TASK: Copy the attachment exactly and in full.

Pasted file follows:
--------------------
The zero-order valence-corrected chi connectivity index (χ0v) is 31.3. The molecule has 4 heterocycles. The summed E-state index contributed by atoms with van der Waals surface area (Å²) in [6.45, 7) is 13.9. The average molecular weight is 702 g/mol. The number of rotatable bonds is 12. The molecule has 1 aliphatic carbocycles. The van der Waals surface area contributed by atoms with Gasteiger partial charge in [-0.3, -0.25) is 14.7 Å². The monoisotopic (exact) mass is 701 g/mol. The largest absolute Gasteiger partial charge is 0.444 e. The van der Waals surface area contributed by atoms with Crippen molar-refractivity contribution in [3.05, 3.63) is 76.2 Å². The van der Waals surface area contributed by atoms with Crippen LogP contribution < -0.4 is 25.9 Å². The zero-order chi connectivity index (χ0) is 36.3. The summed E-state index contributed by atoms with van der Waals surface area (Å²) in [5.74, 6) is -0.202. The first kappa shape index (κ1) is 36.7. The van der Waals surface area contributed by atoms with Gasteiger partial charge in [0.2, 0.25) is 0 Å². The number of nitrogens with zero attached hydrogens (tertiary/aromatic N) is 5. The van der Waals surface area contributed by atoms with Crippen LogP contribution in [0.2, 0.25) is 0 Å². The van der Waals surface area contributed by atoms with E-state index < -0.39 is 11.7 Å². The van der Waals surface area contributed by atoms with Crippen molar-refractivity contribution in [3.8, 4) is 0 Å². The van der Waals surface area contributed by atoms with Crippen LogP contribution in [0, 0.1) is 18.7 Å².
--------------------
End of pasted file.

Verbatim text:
The zero-order valence-corrected chi connectivity index (χ0v) is 31.3. The molecule has 4 heterocycles. The summed E-state index contributed by atoms with van der Waals surface area (Å²) in [6.45, 7) is 13.9. The average molecular weight is 702 g/mol. The number of rotatable bonds is 12. The molecule has 1 aliphatic carbocycles. The van der Waals surface area contributed by atoms with Gasteiger partial charge in [-0.3, -0.25) is 14.7 Å². The monoisotopic (exact) mass is 701 g/mol. The largest absolute Gasteiger partial charge is 0.444 e. The van der Waals surface area contributed by atoms with Crippen molar-refractivity contribution in [3.05, 3.63) is 76.2 Å². The van der Waals surface area contributed by atoms with Crippen LogP contribution < -0.4 is 25.9 Å². The zero-order chi connectivity index (χ0) is 36.3. The summed E-state index contributed by atoms with van der Waals surface area (Å²) in [5.74, 6) is -0.202. The first kappa shape index (κ1) is 36.7. The van der Waals surface area contributed by atoms with Gasteiger partial charge in [0.2, 0.25) is 0 Å². The number of nitrogens with zero attached hydrogens (tertiary/aromatic N) is 5. The van der Waals surface area contributed by atoms with Crippen LogP contribution in [0.2, 0.25) is 0 Å². The van der Waals surface area contributed by atoms with E-state index < -0.39 is 11.7 Å². The van der Waals surface area contributed by atoms with Crippen molar-refractivity contribution in [3.8, 4) is 0 Å². The van der Waals surface area contributed by atoms with Crippen LogP contribution in [0, 0.1) is 18.7 Å².